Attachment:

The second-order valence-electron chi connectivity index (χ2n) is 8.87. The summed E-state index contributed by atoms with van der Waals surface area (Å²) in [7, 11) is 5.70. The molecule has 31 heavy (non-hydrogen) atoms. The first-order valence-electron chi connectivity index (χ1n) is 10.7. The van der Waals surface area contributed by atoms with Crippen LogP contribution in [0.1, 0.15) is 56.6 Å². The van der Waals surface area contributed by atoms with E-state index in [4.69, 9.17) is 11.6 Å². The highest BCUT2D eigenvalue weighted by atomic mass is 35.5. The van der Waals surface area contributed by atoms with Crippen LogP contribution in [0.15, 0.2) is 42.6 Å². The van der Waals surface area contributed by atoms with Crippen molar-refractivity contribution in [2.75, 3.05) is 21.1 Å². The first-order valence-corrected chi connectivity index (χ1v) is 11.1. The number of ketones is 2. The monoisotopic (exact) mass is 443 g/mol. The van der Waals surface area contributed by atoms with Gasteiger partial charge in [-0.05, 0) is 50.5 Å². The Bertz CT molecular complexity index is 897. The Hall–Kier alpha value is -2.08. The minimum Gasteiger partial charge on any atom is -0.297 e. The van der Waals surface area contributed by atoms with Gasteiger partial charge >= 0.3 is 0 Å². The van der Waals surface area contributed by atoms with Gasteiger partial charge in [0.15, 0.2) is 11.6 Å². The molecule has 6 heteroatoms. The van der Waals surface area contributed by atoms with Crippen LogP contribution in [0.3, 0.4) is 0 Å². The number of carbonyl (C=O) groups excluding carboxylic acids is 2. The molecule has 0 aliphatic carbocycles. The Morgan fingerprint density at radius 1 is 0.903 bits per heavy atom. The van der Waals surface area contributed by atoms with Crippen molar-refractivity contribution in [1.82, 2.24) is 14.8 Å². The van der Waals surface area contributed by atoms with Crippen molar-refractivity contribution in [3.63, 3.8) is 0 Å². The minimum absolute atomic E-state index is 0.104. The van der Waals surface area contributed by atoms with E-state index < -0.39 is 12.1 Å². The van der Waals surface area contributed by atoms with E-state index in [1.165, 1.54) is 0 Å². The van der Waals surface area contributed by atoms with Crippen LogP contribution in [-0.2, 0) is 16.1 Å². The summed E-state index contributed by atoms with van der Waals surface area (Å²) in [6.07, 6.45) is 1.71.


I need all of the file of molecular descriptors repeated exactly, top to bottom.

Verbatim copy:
The second-order valence-electron chi connectivity index (χ2n) is 8.87. The summed E-state index contributed by atoms with van der Waals surface area (Å²) in [7, 11) is 5.70. The molecule has 31 heavy (non-hydrogen) atoms. The first-order valence-electron chi connectivity index (χ1n) is 10.7. The van der Waals surface area contributed by atoms with Crippen LogP contribution in [0.1, 0.15) is 56.6 Å². The van der Waals surface area contributed by atoms with E-state index in [4.69, 9.17) is 11.6 Å². The highest BCUT2D eigenvalue weighted by atomic mass is 35.5. The van der Waals surface area contributed by atoms with Crippen LogP contribution in [0.15, 0.2) is 42.6 Å². The van der Waals surface area contributed by atoms with Crippen molar-refractivity contribution in [2.75, 3.05) is 21.1 Å². The first-order valence-corrected chi connectivity index (χ1v) is 11.1. The number of ketones is 2. The monoisotopic (exact) mass is 443 g/mol. The van der Waals surface area contributed by atoms with Gasteiger partial charge in [-0.05, 0) is 50.5 Å². The Bertz CT molecular complexity index is 897. The Hall–Kier alpha value is -2.08. The minimum Gasteiger partial charge on any atom is -0.297 e. The van der Waals surface area contributed by atoms with Gasteiger partial charge >= 0.3 is 0 Å². The van der Waals surface area contributed by atoms with Gasteiger partial charge in [0.15, 0.2) is 11.6 Å². The molecule has 6 heteroatoms. The van der Waals surface area contributed by atoms with Crippen LogP contribution in [0.3, 0.4) is 0 Å². The number of carbonyl (C=O) groups excluding carboxylic acids is 2. The molecule has 0 aliphatic carbocycles. The Morgan fingerprint density at radius 1 is 0.903 bits per heavy atom. The van der Waals surface area contributed by atoms with Crippen molar-refractivity contribution in [1.82, 2.24) is 14.8 Å². The van der Waals surface area contributed by atoms with Crippen molar-refractivity contribution in [3.63, 3.8) is 0 Å². The minimum absolute atomic E-state index is 0.104. The van der Waals surface area contributed by atoms with E-state index < -0.39 is 12.1 Å². The van der Waals surface area contributed by atoms with E-state index in [1.165, 1.54) is 0 Å². The van der Waals surface area contributed by atoms with Crippen LogP contribution in [-0.2, 0) is 16.1 Å². The summed E-state index contributed by atoms with van der Waals surface area (Å²) in [6.07, 6.45) is 1.71.